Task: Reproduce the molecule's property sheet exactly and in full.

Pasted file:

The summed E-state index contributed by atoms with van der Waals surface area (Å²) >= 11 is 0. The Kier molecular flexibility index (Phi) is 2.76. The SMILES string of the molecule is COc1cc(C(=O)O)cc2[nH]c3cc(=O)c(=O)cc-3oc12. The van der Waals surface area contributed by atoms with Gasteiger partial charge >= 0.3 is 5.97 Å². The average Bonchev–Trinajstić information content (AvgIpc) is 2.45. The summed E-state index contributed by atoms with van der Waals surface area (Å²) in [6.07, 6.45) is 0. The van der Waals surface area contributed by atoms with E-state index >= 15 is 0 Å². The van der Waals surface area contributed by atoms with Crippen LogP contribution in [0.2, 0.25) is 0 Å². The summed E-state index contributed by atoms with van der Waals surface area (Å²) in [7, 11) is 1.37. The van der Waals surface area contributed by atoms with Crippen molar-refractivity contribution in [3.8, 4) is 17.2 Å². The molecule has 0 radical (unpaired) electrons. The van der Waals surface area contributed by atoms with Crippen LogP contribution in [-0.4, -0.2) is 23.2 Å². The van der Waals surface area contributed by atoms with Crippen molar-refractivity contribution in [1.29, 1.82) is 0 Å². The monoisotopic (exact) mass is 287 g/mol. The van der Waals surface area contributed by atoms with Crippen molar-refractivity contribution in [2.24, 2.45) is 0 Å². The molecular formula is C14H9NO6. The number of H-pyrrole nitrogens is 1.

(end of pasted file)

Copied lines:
The summed E-state index contributed by atoms with van der Waals surface area (Å²) >= 11 is 0. The Kier molecular flexibility index (Phi) is 2.76. The SMILES string of the molecule is COc1cc(C(=O)O)cc2[nH]c3cc(=O)c(=O)cc-3oc12. The van der Waals surface area contributed by atoms with Gasteiger partial charge >= 0.3 is 5.97 Å². The average Bonchev–Trinajstić information content (AvgIpc) is 2.45. The summed E-state index contributed by atoms with van der Waals surface area (Å²) in [6.07, 6.45) is 0. The van der Waals surface area contributed by atoms with E-state index >= 15 is 0 Å². The van der Waals surface area contributed by atoms with Crippen LogP contribution in [0.2, 0.25) is 0 Å². The summed E-state index contributed by atoms with van der Waals surface area (Å²) in [7, 11) is 1.37. The van der Waals surface area contributed by atoms with Crippen molar-refractivity contribution in [3.8, 4) is 17.2 Å². The molecule has 0 radical (unpaired) electrons. The van der Waals surface area contributed by atoms with Crippen LogP contribution in [-0.4, -0.2) is 23.2 Å². The van der Waals surface area contributed by atoms with Crippen molar-refractivity contribution in [1.29, 1.82) is 0 Å². The monoisotopic (exact) mass is 287 g/mol. The van der Waals surface area contributed by atoms with Crippen molar-refractivity contribution in [2.24, 2.45) is 0 Å². The molecular formula is C14H9NO6. The number of H-pyrrole nitrogens is 1.